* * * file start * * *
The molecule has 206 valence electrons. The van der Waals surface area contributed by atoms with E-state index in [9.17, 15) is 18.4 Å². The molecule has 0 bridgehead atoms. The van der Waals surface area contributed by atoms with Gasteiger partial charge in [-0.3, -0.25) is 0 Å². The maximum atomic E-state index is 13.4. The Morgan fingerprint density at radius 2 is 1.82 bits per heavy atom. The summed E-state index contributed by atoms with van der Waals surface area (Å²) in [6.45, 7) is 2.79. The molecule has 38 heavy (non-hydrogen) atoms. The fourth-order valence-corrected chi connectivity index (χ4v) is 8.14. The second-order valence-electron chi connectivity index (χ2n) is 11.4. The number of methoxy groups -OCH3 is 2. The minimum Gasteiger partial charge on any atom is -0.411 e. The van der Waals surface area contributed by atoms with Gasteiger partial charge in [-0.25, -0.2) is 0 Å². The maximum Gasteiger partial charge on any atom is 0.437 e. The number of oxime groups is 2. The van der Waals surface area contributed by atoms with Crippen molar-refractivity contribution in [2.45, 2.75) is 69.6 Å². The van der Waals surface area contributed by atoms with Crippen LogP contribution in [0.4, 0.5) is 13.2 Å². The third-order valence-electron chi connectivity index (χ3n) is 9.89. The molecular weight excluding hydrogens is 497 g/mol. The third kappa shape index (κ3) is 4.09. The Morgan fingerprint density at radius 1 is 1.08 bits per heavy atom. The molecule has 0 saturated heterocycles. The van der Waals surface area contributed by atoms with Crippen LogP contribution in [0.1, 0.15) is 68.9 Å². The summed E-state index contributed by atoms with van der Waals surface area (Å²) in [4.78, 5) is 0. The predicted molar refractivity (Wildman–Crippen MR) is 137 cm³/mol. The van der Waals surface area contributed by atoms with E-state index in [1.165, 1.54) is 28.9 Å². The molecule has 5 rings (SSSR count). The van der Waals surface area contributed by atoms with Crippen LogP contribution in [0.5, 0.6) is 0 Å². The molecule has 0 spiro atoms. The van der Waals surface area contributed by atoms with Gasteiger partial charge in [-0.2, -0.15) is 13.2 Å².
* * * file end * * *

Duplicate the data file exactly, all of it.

The molecule has 206 valence electrons. The van der Waals surface area contributed by atoms with E-state index in [9.17, 15) is 18.4 Å². The molecule has 0 bridgehead atoms. The van der Waals surface area contributed by atoms with Gasteiger partial charge in [-0.3, -0.25) is 0 Å². The maximum atomic E-state index is 13.4. The Morgan fingerprint density at radius 2 is 1.82 bits per heavy atom. The summed E-state index contributed by atoms with van der Waals surface area (Å²) in [6.45, 7) is 2.79. The molecule has 38 heavy (non-hydrogen) atoms. The fourth-order valence-corrected chi connectivity index (χ4v) is 8.14. The second-order valence-electron chi connectivity index (χ2n) is 11.4. The number of methoxy groups -OCH3 is 2. The minimum Gasteiger partial charge on any atom is -0.411 e. The van der Waals surface area contributed by atoms with Gasteiger partial charge in [-0.25, -0.2) is 0 Å². The maximum Gasteiger partial charge on any atom is 0.437 e. The number of oxime groups is 2. The van der Waals surface area contributed by atoms with Crippen molar-refractivity contribution in [2.45, 2.75) is 69.6 Å². The van der Waals surface area contributed by atoms with Crippen LogP contribution in [0.4, 0.5) is 13.2 Å². The third-order valence-electron chi connectivity index (χ3n) is 9.89. The molecular weight excluding hydrogens is 497 g/mol. The third kappa shape index (κ3) is 4.09. The Morgan fingerprint density at radius 1 is 1.08 bits per heavy atom. The molecule has 0 saturated heterocycles. The van der Waals surface area contributed by atoms with Crippen LogP contribution in [0.1, 0.15) is 68.9 Å². The summed E-state index contributed by atoms with van der Waals surface area (Å²) in [4.78, 5) is 0. The predicted molar refractivity (Wildman–Crippen MR) is 137 cm³/mol. The van der Waals surface area contributed by atoms with E-state index in [1.165, 1.54) is 28.9 Å². The molecule has 5 rings (SSSR count). The van der Waals surface area contributed by atoms with Crippen LogP contribution in [0.5, 0.6) is 0 Å². The molecule has 0 spiro atoms. The van der Waals surface area contributed by atoms with Gasteiger partial charge in [-0.2, -0.15) is 13.2 Å².